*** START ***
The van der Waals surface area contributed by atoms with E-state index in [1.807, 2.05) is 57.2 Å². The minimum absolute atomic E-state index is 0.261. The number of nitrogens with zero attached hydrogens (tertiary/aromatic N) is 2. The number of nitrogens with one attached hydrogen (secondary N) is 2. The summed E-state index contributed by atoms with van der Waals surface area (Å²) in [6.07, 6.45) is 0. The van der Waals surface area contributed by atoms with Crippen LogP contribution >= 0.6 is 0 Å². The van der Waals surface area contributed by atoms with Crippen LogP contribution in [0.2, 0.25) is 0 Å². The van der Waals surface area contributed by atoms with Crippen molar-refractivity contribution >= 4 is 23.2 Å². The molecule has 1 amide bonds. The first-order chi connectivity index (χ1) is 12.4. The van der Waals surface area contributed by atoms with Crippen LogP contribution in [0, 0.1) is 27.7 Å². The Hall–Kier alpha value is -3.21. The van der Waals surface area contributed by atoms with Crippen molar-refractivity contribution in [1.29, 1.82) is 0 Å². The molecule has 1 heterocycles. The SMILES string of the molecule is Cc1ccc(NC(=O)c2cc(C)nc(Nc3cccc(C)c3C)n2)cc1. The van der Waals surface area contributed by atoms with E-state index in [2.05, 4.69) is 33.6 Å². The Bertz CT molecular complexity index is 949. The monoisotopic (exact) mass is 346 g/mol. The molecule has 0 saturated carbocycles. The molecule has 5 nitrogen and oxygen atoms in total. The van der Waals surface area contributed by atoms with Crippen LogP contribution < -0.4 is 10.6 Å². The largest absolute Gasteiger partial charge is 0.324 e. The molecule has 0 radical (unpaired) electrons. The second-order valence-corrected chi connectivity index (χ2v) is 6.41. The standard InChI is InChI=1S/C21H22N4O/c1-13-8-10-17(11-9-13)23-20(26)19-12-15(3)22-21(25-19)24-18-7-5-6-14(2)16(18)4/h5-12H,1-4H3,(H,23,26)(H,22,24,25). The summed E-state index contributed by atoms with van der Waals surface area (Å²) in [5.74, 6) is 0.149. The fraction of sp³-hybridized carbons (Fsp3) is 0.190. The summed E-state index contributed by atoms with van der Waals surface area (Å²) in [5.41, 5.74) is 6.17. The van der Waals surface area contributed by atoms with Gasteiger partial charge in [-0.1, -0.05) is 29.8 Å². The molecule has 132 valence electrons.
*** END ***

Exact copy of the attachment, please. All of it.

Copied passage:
The van der Waals surface area contributed by atoms with E-state index in [1.807, 2.05) is 57.2 Å². The minimum absolute atomic E-state index is 0.261. The number of nitrogens with zero attached hydrogens (tertiary/aromatic N) is 2. The number of nitrogens with one attached hydrogen (secondary N) is 2. The summed E-state index contributed by atoms with van der Waals surface area (Å²) in [6.07, 6.45) is 0. The van der Waals surface area contributed by atoms with Crippen LogP contribution >= 0.6 is 0 Å². The van der Waals surface area contributed by atoms with Crippen LogP contribution in [0.2, 0.25) is 0 Å². The van der Waals surface area contributed by atoms with Crippen molar-refractivity contribution >= 4 is 23.2 Å². The molecule has 1 amide bonds. The first-order chi connectivity index (χ1) is 12.4. The van der Waals surface area contributed by atoms with Crippen LogP contribution in [0, 0.1) is 27.7 Å². The Hall–Kier alpha value is -3.21. The van der Waals surface area contributed by atoms with Crippen molar-refractivity contribution in [1.29, 1.82) is 0 Å². The molecule has 1 heterocycles. The SMILES string of the molecule is Cc1ccc(NC(=O)c2cc(C)nc(Nc3cccc(C)c3C)n2)cc1. The van der Waals surface area contributed by atoms with E-state index in [2.05, 4.69) is 33.6 Å². The Bertz CT molecular complexity index is 949. The monoisotopic (exact) mass is 346 g/mol. The molecule has 0 saturated carbocycles. The molecule has 5 nitrogen and oxygen atoms in total. The van der Waals surface area contributed by atoms with Crippen LogP contribution < -0.4 is 10.6 Å². The largest absolute Gasteiger partial charge is 0.324 e. The molecule has 0 radical (unpaired) electrons. The second-order valence-corrected chi connectivity index (χ2v) is 6.41. The standard InChI is InChI=1S/C21H22N4O/c1-13-8-10-17(11-9-13)23-20(26)19-12-15(3)22-21(25-19)24-18-7-5-6-14(2)16(18)4/h5-12H,1-4H3,(H,23,26)(H,22,24,25). The summed E-state index contributed by atoms with van der Waals surface area (Å²) in [5.74, 6) is 0.149. The fraction of sp³-hybridized carbons (Fsp3) is 0.190. The summed E-state index contributed by atoms with van der Waals surface area (Å²) in [5.41, 5.74) is 6.17. The van der Waals surface area contributed by atoms with Gasteiger partial charge in [-0.1, -0.05) is 29.8 Å². The molecule has 132 valence electrons.